Ways Farmers Support Biodiversity on the Farm

Jul 5, 2018 9:55 AM ET
Article

Farmers realize the importance of biodiversity. Thanks to the combined efforts of many groups in agriculture, farmers today have access to a variety of tools and practices that help them grow crops in a sustainable way that protects biodiversity.

This definition from a University of Tennessee Extension bulletin, “Increasing Farm Biodiversity,” defines biodiversity as: “Biodiversity refers to the variety of plants, animals and microorganisms above and below the soil that interact within an ecosystem.” The bulletin expands to note that several agriculture practices, such as conservation tillage, crop rotations, cover crops and other practices are important to farm biodiversity. These practices can be implemented in all farming operations – conventional and organic.

“Farmers are stewards of the land and the environment,” said Dustin Spears, a farmer in northern Illinois. “We want to protect the land and the wildlife around us. We live out here, and we enjoy nature as much as the suburban and urban person looking for their weekend getaway.”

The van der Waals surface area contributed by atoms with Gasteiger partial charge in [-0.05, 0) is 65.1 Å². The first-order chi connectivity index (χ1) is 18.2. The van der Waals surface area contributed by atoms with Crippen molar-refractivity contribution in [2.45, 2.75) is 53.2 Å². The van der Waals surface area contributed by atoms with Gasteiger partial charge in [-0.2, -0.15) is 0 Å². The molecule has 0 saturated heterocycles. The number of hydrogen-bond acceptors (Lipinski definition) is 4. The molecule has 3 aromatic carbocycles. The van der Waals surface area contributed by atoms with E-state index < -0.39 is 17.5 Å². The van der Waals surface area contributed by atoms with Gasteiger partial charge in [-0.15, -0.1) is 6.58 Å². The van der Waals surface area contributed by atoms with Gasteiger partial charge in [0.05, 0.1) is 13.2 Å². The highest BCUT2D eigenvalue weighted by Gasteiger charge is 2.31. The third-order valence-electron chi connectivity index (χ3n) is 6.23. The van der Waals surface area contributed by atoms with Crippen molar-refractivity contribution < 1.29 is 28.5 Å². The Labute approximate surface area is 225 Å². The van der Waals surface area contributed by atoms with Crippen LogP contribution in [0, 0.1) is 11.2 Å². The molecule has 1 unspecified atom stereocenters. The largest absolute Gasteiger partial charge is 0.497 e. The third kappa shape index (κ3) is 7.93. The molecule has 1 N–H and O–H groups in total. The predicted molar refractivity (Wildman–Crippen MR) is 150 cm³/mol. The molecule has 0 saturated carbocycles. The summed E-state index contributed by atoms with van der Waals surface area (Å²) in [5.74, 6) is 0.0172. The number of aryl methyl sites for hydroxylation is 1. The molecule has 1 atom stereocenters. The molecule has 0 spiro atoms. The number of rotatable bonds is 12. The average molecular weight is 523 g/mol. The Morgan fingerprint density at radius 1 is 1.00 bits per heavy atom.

There are many agricultural practices that promote biodiversity. Many of the practices listed below have been around for at least 40 years, but they have seen an uptick in interest from farmers in recent years; those involved in agriculture have learned more about the importance of biodiversity on the farm. With more research under way into the benefits of the practices and technologies, we can expect to see more interest down the road. And that’s good for biodiversity.

Farmers are practicing more conservation tillage

Tilling the soil is the practice of using a tool, like a plow, to turn up the soil. This practice helps to: turn over the residue from the previous crop; provide loose soil, which makes it easier for seeds to take root; and disturb weed growth. However, this practice can increase the potential for soil erosion. Conservation tillage minimizes the soil disturbance by using tools that turn over the soil lightly or hardly at all in some cases. The practice can leave some crop residue on the surface to lessen the opportunity for the soil to erode. Conservation tillage is increasing on farms: In 1983, only 17 percent of all U.S. farmland was in conservation tillage. In 2013, that rose to 63 percent. Conservation tillage aids in building organic matter for the soil.

They are planting more cover crops

Cover crops are those planted by farmers in between the harvest of one cash crop and the planting of another. These crops, such as rye or radishes, can assist with soil conservation, keeping soil from eroding and return nutrients and benefits to the soil for future crops. And, cover crops also provide habitat for birds and insects. In a survey by SARE to more than 1,900 farmers, participants increased cover crops acreage on their farms by 30 percent each year because of the benefits they provide.

They rotate crops